- To do this, start SQL Server management studio and connect to your SQL Server instance
- In the Object explorer pane, navigate to the database struck with a disastrous occurrence and click right mouse button to initiate context menu
- Choose properties
- In the Select a page pane, click on the Options page
- Scroll all the way down to the State category, and change the Database read-only value to True
With this, the database and its files are preserved and are now safe. Even though this step can be skipped, it is particularly useful in cases when user wants to create a database or transaction log backups (which can take some time), and wants to ensure nothing is overwritten during the process, or in cases when interrupting and stopping users/applications who currently read the data from the database is not possible.
- As said above, switching a database to the read-only state can be entirely skipped in cases where the DBA/user can immediately take the database offline. Even though it looks extreme, taking the database offline is important since it is not possible to make copies of database files while the database is online. Creating copies of database files will enable users to immediately bring the database online (ensuring short down-time) so the users can continue to use the database. On the other hand, database files copies can now be used to bring a database replica online on the same or different server, and to work on the recovery away from the active production database.
- To bring the database offline, simply navigate to the database in SQL Server Management Studio Object explorer pane and bring up the context menu with the right mouse click on the database
- Navigate to Tasks
- and choose the Take offline option
- Now, navigate to the SQL Server installation folder, and go to the MSSQL\DATA\ folder, and create copies of database .mdf and .ldf files
- Bring database process back online by following the same steps as above, only in the final step choose the Bring online option (SSMS will confirm a that the database has been brought online successfully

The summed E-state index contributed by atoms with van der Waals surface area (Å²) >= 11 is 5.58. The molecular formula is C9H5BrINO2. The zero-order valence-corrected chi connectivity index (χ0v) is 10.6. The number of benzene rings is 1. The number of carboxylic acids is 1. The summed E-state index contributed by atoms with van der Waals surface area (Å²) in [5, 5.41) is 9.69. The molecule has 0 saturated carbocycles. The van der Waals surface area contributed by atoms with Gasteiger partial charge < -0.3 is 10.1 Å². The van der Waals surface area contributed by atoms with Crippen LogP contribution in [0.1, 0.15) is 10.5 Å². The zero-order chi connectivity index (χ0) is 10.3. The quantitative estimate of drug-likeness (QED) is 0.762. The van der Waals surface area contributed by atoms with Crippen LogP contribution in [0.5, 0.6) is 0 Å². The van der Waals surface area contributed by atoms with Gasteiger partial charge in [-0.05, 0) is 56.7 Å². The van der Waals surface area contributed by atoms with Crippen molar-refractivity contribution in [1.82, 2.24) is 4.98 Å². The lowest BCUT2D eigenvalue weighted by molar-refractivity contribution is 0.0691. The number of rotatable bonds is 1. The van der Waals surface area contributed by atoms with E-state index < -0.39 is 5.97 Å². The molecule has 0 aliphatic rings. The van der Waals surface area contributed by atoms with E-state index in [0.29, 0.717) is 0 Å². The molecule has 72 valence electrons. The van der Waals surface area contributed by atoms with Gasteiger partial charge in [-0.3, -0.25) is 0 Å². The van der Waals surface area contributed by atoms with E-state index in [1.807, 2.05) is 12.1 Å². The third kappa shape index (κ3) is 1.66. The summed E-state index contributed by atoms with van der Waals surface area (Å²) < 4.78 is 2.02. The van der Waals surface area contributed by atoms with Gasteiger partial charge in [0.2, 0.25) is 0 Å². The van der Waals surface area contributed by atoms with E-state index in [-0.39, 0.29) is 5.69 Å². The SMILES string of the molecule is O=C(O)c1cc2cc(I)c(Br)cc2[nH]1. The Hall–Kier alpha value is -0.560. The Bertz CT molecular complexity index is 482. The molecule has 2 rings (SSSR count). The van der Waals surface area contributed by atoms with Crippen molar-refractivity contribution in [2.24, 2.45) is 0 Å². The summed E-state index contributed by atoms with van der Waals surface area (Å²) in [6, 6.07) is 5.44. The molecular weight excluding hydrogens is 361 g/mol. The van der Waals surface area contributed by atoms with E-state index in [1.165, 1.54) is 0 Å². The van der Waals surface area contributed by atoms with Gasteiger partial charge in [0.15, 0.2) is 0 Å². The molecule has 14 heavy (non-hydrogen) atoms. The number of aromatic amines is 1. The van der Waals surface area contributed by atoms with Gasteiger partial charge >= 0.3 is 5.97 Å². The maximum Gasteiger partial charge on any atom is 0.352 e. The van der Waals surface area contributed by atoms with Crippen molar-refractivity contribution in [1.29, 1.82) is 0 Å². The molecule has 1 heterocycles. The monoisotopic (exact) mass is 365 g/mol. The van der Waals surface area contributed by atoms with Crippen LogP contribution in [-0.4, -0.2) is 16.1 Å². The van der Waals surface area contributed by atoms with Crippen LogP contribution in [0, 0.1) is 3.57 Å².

In addition to the live (active) database files, we should also check for all available database backups and transaction log backups files, and ensure these files are available for recovery process.
Now that we’ve secured database files, we can use the LDF and MDF copies to bring the database online on any other (or even the same) SQL Server instance, and to utilize more time to analyze the disaster, and check for the database/data damage, recovery options, and recovery solution.
If you can’t take the database offline, the next best solution in this case is to minimize the traffic on the database as much as possible and to initiate the most appropriate recovery process immediately
- Set database recovery model to Full, to ensure information in the transaction log file is always preserved and available
- Perform regular database backups, both full and transaction log backups
- Store database backups on a separate drive (in comparison to live MDF/LDF files)
- Never panic or lose hope, ensure that preemptive steps are executed no matter how severe the disaster is (which both saves your recovery resources, and buys time), and do not skip the decision on the best recovery approach/solution/tool